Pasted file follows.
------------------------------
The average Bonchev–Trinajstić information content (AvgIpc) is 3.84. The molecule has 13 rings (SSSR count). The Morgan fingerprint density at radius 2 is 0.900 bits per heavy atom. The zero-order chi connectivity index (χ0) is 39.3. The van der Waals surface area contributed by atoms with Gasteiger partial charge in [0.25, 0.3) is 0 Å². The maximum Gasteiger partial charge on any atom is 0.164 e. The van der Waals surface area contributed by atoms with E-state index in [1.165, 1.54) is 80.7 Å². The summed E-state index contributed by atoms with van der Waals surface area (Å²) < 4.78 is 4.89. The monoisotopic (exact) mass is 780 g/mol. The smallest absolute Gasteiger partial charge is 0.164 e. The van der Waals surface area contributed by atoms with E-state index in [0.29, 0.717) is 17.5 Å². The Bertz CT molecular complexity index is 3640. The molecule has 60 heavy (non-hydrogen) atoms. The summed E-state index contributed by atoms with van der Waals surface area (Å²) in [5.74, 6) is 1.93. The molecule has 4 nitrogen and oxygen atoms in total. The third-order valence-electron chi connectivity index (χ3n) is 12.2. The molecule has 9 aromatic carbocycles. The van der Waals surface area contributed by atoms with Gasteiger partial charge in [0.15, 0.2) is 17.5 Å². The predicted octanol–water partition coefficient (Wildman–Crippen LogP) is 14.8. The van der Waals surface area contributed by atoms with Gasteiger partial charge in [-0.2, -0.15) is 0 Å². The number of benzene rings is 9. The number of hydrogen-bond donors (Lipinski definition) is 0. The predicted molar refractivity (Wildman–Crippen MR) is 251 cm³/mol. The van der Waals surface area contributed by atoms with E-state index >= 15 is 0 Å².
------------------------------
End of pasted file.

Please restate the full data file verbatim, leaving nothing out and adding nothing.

The average Bonchev–Trinajstić information content (AvgIpc) is 3.84. The molecule has 13 rings (SSSR count). The Morgan fingerprint density at radius 2 is 0.900 bits per heavy atom. The zero-order chi connectivity index (χ0) is 39.3. The van der Waals surface area contributed by atoms with Gasteiger partial charge in [0.25, 0.3) is 0 Å². The maximum Gasteiger partial charge on any atom is 0.164 e. The van der Waals surface area contributed by atoms with E-state index in [1.165, 1.54) is 80.7 Å². The summed E-state index contributed by atoms with van der Waals surface area (Å²) < 4.78 is 4.89. The monoisotopic (exact) mass is 780 g/mol. The smallest absolute Gasteiger partial charge is 0.164 e. The van der Waals surface area contributed by atoms with E-state index in [0.29, 0.717) is 17.5 Å². The Bertz CT molecular complexity index is 3640. The molecule has 60 heavy (non-hydrogen) atoms. The summed E-state index contributed by atoms with van der Waals surface area (Å²) in [5.74, 6) is 1.93. The molecule has 4 nitrogen and oxygen atoms in total. The third-order valence-electron chi connectivity index (χ3n) is 12.2. The molecule has 9 aromatic carbocycles. The van der Waals surface area contributed by atoms with Gasteiger partial charge in [0.15, 0.2) is 17.5 Å². The predicted octanol–water partition coefficient (Wildman–Crippen LogP) is 14.8. The van der Waals surface area contributed by atoms with Gasteiger partial charge in [-0.2, -0.15) is 0 Å². The number of benzene rings is 9. The number of hydrogen-bond donors (Lipinski definition) is 0. The predicted molar refractivity (Wildman–Crippen MR) is 251 cm³/mol. The van der Waals surface area contributed by atoms with E-state index >= 15 is 0 Å².